Remembering Michel du Cille: Photos Of Sorrow And Triumph In Liberia

December 12, 2014

Three-time Pulitzer winning photographer Michel du Cille died on Thursday while on assignment in Liberia for The Washington Post. The paper says du Cille collapsed while walking on foot from a village in Liberia’s Bong County. He was taken to a hospital but died of an apparent heart attack.

Du Cille, 58, was renowned, known for capturing intimate scenes of sorrow and triumph. The Washington Post has an obituary of the Jamaican-born du Cille.

We’ll remember him here with four photographs he took in Liberia, covering the Ebola outbreak. Back in October, du Cille wrote for the paper that this assignment was tough, because throughout his career he’s always aimed for compassion and dignity.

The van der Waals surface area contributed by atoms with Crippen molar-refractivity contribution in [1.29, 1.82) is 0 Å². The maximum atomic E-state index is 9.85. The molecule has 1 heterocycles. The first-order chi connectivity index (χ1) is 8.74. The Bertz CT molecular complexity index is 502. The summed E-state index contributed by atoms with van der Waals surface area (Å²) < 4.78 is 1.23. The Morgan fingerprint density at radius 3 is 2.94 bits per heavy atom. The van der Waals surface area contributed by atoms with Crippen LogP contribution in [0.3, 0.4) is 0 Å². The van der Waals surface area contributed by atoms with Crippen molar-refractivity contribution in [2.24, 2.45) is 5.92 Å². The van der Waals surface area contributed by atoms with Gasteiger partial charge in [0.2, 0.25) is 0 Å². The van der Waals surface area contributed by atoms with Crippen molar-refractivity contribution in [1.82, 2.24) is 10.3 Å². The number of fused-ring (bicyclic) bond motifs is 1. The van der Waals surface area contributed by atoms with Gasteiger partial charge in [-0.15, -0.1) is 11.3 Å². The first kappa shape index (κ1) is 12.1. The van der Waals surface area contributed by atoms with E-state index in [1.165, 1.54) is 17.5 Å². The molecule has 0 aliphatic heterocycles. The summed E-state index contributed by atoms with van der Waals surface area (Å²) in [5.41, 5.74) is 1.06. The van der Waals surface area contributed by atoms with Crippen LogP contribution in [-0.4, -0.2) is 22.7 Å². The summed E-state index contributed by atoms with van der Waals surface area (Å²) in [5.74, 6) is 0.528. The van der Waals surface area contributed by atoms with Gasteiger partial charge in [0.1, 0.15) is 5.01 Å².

“Respect is often the last and only thing that the world can offer a deceased or dying person,” he wrote for the Post. “Yet the camera itself seems to be a betrayal of the dignity I so hope to offer. Sometimes, the harshness of a gruesome scene simply cannot be sanitized. How does one give dignity to the image of a woman who has died and is lying on the ground, unattended, uncovered and alone as people walk by or gaze from a distance? But I believe that the world must see the horrible and dehumanizing effects of Ebola. The story must be told; so one moves around with tender care, gingerly, without extreme intrusion.”

(An aside: Remember, du Cille was uninvited to speak at Syracuse University during the Ebola scare in the U.S.)

Here is some of his work:

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